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June 16, 2024

Legionella Bacteria in Hot Tub Believed to Have Caused Woman’s Death, Sickness at New Hampshire Resort

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Jan 21, 2024

Health officials say a hot tub at a New Hampshire resort is the likely source of Legionnaires’ disease that left one Massachusetts woman dead and another person sickened.

Woman Dies, Another Sickened After Using Resort Hot Tub

A hot tub at the Mountain View Grand Resort and Spa in Whitefield, New Hampshire is believed to be the source of Legionella bacteria that caused a deadly case of Legionnaires’ disease, state health officials said Friday.

A woman from Massachusetts died and another person fell ill with pneumonia-like symptoms after using the hot tub in late December, according to the New Hampshire Department of Health and Human Services (DHHS).

The DHHS said the two people tested positive for Legionella bacteria, which can cause a serious type of pneumonia called Legionnaires’ disease when inhaled in contaminated water particles.

“After a thorough investigation, we believe the source of the Legionella bacteria was the hot tub,” said Dr. Benjamin Chan, state epidemiologist. “We have recommended remediation of the hot tub, and the facility is cooperating fully.”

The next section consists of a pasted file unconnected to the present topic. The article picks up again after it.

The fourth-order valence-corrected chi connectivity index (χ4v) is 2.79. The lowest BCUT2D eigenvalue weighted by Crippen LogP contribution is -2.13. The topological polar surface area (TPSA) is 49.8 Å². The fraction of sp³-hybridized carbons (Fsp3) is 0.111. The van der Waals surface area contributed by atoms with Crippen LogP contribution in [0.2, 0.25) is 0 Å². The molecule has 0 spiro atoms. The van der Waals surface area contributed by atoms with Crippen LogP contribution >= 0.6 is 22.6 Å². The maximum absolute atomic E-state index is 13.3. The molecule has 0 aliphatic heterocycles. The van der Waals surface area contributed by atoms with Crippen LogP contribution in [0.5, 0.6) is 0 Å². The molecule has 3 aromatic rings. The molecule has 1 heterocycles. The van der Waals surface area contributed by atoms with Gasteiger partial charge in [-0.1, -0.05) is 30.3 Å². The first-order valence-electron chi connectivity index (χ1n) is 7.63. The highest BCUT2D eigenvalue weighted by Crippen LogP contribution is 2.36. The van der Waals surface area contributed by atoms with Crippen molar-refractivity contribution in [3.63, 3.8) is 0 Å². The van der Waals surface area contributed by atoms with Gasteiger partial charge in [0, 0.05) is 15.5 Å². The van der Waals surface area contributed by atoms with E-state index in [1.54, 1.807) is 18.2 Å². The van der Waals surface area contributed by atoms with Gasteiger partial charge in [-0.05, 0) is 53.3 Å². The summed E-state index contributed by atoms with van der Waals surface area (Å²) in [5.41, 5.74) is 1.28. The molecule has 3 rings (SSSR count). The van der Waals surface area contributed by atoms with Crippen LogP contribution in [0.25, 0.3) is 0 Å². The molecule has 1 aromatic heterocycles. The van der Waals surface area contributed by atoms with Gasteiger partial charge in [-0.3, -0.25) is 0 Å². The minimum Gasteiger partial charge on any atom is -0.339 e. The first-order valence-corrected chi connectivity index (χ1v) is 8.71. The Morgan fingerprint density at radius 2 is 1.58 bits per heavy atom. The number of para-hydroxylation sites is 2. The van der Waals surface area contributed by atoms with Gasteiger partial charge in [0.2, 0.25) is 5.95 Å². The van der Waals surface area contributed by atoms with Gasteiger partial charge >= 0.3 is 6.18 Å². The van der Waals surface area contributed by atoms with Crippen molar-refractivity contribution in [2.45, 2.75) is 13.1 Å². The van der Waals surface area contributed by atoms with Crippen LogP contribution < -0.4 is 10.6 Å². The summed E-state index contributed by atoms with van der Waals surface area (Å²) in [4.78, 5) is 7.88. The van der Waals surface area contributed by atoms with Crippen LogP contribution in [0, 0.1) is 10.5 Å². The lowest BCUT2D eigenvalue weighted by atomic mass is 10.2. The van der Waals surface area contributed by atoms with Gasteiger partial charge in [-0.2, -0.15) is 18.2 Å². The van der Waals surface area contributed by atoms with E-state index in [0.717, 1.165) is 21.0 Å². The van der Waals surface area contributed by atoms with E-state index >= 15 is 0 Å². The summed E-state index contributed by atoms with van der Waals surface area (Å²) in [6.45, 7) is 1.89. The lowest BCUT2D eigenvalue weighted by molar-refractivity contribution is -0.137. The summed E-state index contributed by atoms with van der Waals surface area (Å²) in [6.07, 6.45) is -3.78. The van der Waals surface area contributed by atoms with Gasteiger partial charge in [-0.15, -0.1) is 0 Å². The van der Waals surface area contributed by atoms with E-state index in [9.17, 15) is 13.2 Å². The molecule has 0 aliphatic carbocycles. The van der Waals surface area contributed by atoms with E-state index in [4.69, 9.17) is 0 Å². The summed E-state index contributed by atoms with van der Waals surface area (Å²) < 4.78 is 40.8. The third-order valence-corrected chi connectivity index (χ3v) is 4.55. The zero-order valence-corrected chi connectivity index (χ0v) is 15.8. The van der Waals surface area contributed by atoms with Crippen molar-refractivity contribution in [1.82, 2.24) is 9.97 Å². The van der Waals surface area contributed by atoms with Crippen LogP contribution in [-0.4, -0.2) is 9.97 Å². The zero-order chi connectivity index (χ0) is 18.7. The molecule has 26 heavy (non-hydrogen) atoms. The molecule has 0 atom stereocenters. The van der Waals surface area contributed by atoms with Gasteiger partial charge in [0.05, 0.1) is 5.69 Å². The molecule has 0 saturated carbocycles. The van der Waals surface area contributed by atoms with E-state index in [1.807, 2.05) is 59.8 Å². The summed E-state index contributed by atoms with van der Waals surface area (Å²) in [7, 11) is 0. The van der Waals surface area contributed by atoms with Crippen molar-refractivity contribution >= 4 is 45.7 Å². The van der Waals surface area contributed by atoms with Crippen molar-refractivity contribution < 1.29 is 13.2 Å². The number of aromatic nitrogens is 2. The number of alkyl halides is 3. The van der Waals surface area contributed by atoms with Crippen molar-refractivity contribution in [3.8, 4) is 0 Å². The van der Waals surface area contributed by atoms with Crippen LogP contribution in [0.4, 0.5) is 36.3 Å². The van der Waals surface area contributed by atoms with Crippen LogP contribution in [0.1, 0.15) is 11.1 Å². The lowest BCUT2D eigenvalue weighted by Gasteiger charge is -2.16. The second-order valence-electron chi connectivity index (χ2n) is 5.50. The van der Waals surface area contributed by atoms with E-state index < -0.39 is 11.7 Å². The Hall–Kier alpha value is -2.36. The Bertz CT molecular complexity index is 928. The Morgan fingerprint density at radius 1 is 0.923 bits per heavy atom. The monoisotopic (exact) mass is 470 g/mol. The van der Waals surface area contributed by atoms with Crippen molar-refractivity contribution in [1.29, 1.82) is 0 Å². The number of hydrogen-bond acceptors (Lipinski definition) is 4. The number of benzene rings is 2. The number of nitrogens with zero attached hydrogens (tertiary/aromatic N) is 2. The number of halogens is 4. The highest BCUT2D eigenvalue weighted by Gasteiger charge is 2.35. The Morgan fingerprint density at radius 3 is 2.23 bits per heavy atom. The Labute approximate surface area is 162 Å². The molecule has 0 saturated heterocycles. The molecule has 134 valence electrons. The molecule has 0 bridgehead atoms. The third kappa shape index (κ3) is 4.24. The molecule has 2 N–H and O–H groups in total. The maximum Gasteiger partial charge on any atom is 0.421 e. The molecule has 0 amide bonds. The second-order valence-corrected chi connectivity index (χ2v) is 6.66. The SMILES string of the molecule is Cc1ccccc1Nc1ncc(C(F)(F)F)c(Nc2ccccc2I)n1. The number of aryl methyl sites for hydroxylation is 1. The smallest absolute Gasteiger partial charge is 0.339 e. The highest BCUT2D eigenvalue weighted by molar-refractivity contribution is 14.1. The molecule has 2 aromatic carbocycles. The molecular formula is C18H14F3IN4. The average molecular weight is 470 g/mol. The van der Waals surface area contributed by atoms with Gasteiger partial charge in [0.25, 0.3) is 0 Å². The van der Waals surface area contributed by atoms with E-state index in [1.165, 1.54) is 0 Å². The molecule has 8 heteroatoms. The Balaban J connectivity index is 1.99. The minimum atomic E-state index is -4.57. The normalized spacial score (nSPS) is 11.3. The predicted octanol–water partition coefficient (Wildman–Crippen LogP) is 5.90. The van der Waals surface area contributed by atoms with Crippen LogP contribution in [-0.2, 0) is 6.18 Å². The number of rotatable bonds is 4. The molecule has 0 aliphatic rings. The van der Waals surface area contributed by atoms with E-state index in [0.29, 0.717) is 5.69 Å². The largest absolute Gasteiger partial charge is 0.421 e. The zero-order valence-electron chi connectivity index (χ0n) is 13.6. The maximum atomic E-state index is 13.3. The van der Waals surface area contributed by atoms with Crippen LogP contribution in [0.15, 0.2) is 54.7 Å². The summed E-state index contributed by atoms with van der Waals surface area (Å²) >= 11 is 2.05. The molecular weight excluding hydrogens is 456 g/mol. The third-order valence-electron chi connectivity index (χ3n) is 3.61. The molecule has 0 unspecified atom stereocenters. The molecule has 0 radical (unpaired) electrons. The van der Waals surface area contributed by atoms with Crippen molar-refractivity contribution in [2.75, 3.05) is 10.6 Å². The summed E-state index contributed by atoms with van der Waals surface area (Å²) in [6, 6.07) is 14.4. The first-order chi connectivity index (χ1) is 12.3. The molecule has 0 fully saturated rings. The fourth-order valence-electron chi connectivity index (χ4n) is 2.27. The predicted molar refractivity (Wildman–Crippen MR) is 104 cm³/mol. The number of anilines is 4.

Resort Cooperating, Takes Steps After Outbreak

The Mountain View Grand Resort said it is working closely with health officials in the investigation and has taken steps to remediate the hot tub in question.

“As soon as the outbreak was reported, we immediately closed access to the hot tub and began remediation,” said resort manager Robert Smith. “We have since drained, disinfected and refilled the hot tub following DHHS guidelines.”

Smith said the resort has also disinfected its plumbing system out of an abundance of caution and will be testing water sources over the next few weeks. No other guests have reported illness, he said.

The resort has not seen any cancellations or decrease in bookings since the Legionnaires’ case was publicized this week, according to Smith. “Our guests understand we are taking every precaution necessary and that the risk of illness is very low,” he said.

How Legionnaires’ Disease Spreads in Hot Tubs

Legionnaires’ disease is caused by the Legionella bacteria, which grows well in warm water environments like hot tubs, hot water tanks, plumbing systems and cooling towers.

The bacteria is spread through inhaling contaminated water particles, usually from human-made water sources where Legionella can grow and multiply. Hot tubs with inadequate disinfectant, improper pH or other factors can provide prime conditions for Legionella to thrive.

When people breathe in mist or vapor containing the bacteria, it can lead to Legionnaires’ disease, a severe form of pneumonia that can be fatal in about 10% of cases if left untreated.

Legionnaires’ Outbreaks Linked to Hot Tubs Are Rare

While outbreaks of Legionnaires’ disease have been tied to hot tubs in the past, they remain relatively rare, experts say.